Brutus

Style

Traditional Bock

Story

Gladiator Brewing Co. would not have its name were it not for Decimus Junius Brutus Albinus, a personal friend (and assassin) of Caesar. Brutus is credited with introducing the bloody Gladiator Games into Rome in 264BC! This namesake beer captures the strength and cunning of Brutus in its malty flavor and deep color.

Bust of Junius Brutus in National Museum of Rome
Bust of Junius Brutus in National Museum of Rome

Below excerpt from http://www.tribunesandtriumphs.org/gladiators/gladiator-history.htm

Gladiator History - The Rise of the Gladiator Games
The first gladiator fight was so successful that other Roman aristocrats soon copied the idea. The events grew bigger and more elaborate and at the funeral of P. Licinius Crassus, who had been Pontifex Maximus 120 gladiators fought and funeral games were celebrated for three days; at the end of which time a public banquet was given in the forum. Gladiator history then moved on when prominent Roman patrician families competed against each other to produce the best games. What had started with Decimus Junius Brutus Scaeva organising just three matches as funeral games transformed into public performances, sponsored by politicians.

Below excerpt from https://en.wikipedia.org/wiki/Marcus_Junius_Brutus_the_Younger

Brutus, was a politician of the late Roman Republic. After being adopted by his uncle he used the name Quintus Servilius Caepio Brutus, but eventually returned to using his original name.[1] He took a leading role in the assassination of Julius Caesar.[1]

Brutus was close to General Julius Caesar, the leader of the Populis faction. However, Caesar's attempts to assume greater power for himself put him at greater odds with the Roman elite and members of the Senate. Brutus eventually came to oppose Caesar and fought on the side of the Optimate faction, led by Pompey the Great, against Caesar's forces in Caesar's Civil War. Pompey was defeated at the Battle of Pharsalus in 48 B.C., after which Brutus surrendered to Caesar, who granted him amnesty.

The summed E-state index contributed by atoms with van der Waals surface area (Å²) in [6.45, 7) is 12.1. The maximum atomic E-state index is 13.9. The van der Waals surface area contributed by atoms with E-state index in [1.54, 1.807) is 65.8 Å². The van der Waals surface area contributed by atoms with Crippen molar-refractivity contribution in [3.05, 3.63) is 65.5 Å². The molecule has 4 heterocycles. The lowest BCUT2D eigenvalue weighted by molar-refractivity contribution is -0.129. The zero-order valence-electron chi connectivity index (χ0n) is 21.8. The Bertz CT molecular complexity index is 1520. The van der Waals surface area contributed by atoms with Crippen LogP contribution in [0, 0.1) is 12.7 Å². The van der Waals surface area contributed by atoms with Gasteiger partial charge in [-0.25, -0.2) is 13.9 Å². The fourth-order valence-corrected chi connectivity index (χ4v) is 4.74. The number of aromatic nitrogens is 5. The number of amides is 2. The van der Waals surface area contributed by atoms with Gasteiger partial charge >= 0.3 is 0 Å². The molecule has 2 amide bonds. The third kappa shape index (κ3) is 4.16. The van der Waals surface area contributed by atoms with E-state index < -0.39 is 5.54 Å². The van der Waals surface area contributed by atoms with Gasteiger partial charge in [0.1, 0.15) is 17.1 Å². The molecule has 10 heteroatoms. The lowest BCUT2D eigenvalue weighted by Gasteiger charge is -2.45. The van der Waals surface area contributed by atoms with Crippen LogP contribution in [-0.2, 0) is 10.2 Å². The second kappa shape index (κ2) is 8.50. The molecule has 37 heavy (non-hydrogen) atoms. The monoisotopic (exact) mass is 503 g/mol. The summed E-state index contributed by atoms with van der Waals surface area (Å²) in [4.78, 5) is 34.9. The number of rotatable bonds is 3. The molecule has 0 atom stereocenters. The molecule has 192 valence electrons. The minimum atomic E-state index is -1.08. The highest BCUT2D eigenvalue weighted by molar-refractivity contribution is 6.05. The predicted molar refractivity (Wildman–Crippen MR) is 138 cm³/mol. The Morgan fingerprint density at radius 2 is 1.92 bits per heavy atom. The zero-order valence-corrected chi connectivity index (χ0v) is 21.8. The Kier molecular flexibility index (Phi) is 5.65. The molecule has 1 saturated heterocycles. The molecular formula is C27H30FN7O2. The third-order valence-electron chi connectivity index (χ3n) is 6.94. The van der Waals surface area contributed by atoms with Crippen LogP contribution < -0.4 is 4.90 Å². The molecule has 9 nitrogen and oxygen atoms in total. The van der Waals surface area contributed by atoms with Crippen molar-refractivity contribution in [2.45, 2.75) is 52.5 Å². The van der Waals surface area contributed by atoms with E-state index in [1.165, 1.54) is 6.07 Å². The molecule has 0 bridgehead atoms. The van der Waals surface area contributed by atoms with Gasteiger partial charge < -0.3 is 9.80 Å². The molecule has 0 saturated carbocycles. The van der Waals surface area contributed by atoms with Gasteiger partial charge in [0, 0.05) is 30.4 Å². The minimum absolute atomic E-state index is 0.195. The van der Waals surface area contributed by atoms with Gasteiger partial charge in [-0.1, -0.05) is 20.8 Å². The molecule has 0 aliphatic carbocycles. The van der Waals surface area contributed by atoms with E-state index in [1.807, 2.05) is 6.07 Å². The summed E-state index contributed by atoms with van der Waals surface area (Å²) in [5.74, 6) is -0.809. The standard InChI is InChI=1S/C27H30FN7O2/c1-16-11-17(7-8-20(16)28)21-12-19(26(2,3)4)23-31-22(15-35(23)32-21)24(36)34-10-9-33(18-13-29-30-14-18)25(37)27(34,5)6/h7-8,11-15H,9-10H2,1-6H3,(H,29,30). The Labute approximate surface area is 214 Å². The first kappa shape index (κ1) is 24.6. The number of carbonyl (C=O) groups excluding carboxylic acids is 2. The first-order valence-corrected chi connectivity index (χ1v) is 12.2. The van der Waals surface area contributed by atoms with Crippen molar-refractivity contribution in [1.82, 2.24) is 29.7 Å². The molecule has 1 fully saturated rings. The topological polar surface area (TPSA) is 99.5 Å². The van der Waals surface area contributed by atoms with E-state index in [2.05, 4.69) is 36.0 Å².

However, the underlying political tensions that led to the war had not been resolved. Due to Caesar's increasingly monarchical behavior, several senators, calling themselves "Liberators", plotted to assassinate him. They recruited Brutus, who took a leading role in the assassination, which was carried out successfully on March 15, 44 B.C. The Senate, at the request of the Consul Mark Antony, granted amnesty to the assassins. However, a populist uprising forced Brutus and his brother-in-law, fellow assassin Gaius Cassius Longinus, to leave the City of Rome. In 43 B.C., Caesar's grandnephew, Consul Octavian, by then also formally known as Gaius Julius Caesar, immediately after taking office passed a resolution declaring the conspirators, including Brutus, murderers. This led to the Liberators' civil war, pitting the erstwhile supporters of Caesar, under the Second Triumvirate, wishing both to gain power for themselves and avenge his death, against those who opposed him. Octavian combined his troops with those of Antony, and together they decisively defeated the outnumbered armies of Brutus and Cassius at the Battle of Philippi in October 42 B.C. After the battle, Brutus committed suicide.

Death of Caesar by <a href="https://en.wikipedia.org/wiki/Vincenzo_Camuccini" target="_blank">Vincenzo Camuccini</a>
Death of Caesar by Vincenzo Camuccini

Aroma

Strong malt aroma, often with moderate amounts of rich melanoidins and/or toasty overtones. Virtually no hop aroma. Some alcohol may be noticeable. Clean. No diacetyl. Low to no fruity esters.

Appearance

Light copper to brown color, often with attractive garnet highlights. Lagering should provide good clarity despite the dark color. Large, creamy, persistent, off-white head.

Flavor

Complex maltiness is dominated by the rich flavors of Munich and Vienna malts, which contribute melanoidins and toasty flavors. Some caramel notes may be present from decoction mashing and a long boil. Hop bitterness is generally only high enough to support the malt flavors, allowing a bit of sweetness to linger into the finish. Well-attenuated, not cloying. Clean, with no esters or diacetyl. No hop flavor. No roasted or burnt character.

Mouthfeel

Medium to medium-full bodied. Moderate to moderately low carbonation. Some alcohol warmth may be found, but should never be hot. Smooth, without harshness or astringency.

Overall Impression

A dark, strong, malty lager beer.

History

Originated in the Northern German city of Einbeck, which was a brewing center and popular exporter in the days of the Hanseatic League (14th to 17th century). Recreated in Munich starting in the 17th century. The name "bock" is based on a corruption of the name "Einbeck" in the Bavarian dialect, and was thus only used after the beer came to Munich. "Bock" also means "billy-goat" in German, and is often used in logos and advertisements.

Comments

Decoction mashing and long boiling plays an important part of flavor development, as it enhances the caramel and melanoidin flavor aspects of the malt. Any fruitiness is due to Munich and other specialty malts, not yeast-derived esters developed during fermentation.

ABV 6.3-7.2% SRM 14-22